By Nicholas K. Geranios Associated Press
SPOKANE — The family of a Washington State University student who died last weekend said Wednesday that Kenneth Hummel died from acute alcohol poisoning.
Hummel, 18, from Lynnwood, was found unconscious Saturday morning at Stephenson Hall on the Pullman campus. Police say they received a call early Saturday from students saying Hummel was unconscious and they were performing CPR. He died later in the day at Pullman Regional Hospital.
The Whitman County coroner’s report revealed he had a blood alcohol level of 0.40 when he died.
Hummel’s aunt, Lea Ann Easton, told a Seattle news conference Wednesday that her nephew also consumed some high-caffeine energy drinks that the family believes contributed to his death.
When a person drinks too much, they normally fall asleep or throw up, Easton said.
“With these caffeinated drinks, the body doesn’t shut down,” she said. “You can drink alcohol past the point where the body can handle it.”
Hummel was a big kid, over 6-feet tall, his aunt said.
“He was the kid who would be talking to everybody, with a big smile on his face,” Easton said.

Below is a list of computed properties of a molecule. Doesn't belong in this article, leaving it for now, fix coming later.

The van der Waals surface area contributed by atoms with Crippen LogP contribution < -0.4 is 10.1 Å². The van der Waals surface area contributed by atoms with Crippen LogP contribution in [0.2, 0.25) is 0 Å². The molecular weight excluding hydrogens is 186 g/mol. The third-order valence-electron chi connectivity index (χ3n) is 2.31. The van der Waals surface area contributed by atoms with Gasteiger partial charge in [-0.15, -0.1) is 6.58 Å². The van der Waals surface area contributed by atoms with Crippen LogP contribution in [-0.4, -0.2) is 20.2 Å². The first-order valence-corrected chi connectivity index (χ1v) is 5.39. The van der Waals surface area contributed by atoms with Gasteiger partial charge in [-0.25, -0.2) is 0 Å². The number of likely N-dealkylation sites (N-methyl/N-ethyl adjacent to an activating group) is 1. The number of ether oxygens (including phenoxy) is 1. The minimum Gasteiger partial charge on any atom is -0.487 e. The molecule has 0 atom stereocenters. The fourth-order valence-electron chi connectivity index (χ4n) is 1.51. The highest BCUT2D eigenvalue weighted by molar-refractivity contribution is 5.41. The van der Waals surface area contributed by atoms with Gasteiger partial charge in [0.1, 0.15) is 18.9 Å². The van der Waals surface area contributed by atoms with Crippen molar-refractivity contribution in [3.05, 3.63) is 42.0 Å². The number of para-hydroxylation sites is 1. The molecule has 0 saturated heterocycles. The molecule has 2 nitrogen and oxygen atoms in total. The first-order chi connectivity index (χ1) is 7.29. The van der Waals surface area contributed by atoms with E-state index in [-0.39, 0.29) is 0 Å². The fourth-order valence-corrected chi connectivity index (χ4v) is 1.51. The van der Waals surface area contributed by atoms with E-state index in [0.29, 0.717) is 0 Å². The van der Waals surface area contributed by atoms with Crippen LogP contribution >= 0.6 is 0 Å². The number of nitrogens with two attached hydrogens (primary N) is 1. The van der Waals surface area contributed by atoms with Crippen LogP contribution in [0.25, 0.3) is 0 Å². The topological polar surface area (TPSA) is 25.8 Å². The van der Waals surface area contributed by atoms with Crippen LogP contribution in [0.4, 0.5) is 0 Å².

The family wants to educate young people about the dangers of mixing alcohol and energy drinks, she said.
Meanwhile, Whitman County Coroner Peter J. Martin said a person would have to drink about a fifth of hard liquor to have a blood alcohol level of 0.40. The legal limit in Washington state is 0.08 percent.
Washington State University officials are responding to the death by forming a task force to study ways to reduce alcohol use, spokesman Darin Watkins said.
“It’s a national problem that’s now come to light here in WSU,” Watkins told The Spokesman-Review. “Somehow this year we’re seeing more life-threatening alcohol conditions than ever before.”
Watkins said four other WSU students have been hospitalized this year after drinking so much that they stopped breathing. They were revived, he said.
School president Elson Floyd issued a statement about Hummel’s death Wednesday.
“The information in the coroner’s report is sad and disturbing,” Floyd said. “It also is a dramatic incentive for us to re-double our already extensive efforts in student education about alcohol use and abuse.”